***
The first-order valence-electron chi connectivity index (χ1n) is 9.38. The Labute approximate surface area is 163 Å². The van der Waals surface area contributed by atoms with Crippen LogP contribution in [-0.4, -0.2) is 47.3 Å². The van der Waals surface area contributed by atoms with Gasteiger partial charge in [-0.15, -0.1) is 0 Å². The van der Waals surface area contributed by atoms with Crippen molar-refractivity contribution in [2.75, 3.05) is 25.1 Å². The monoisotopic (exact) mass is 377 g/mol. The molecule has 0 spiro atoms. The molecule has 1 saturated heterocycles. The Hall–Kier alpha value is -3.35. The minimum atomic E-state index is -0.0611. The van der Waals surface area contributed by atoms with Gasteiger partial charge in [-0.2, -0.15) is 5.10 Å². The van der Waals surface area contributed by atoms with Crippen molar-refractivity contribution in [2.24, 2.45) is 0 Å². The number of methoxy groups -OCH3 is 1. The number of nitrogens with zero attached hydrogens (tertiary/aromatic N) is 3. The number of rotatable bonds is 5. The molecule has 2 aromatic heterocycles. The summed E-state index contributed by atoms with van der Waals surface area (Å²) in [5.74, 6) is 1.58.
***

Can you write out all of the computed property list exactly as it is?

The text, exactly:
The first-order valence-electron chi connectivity index (χ1n) is 9.38. The Labute approximate surface area is 163 Å². The van der Waals surface area contributed by atoms with Crippen LogP contribution in [-0.4, -0.2) is 47.3 Å². The van der Waals surface area contributed by atoms with Gasteiger partial charge in [-0.15, -0.1) is 0 Å². The van der Waals surface area contributed by atoms with Crippen molar-refractivity contribution in [2.75, 3.05) is 25.1 Å². The monoisotopic (exact) mass is 377 g/mol. The molecule has 0 spiro atoms. The molecule has 1 saturated heterocycles. The Hall–Kier alpha value is -3.35. The minimum atomic E-state index is -0.0611. The van der Waals surface area contributed by atoms with Gasteiger partial charge in [-0.2, -0.15) is 5.10 Å². The van der Waals surface area contributed by atoms with Crippen molar-refractivity contribution in [2.24, 2.45) is 0 Å². The number of methoxy groups -OCH3 is 1. The number of nitrogens with zero attached hydrogens (tertiary/aromatic N) is 3. The number of rotatable bonds is 5. The molecule has 2 aromatic heterocycles. The summed E-state index contributed by atoms with van der Waals surface area (Å²) in [5.74, 6) is 1.58.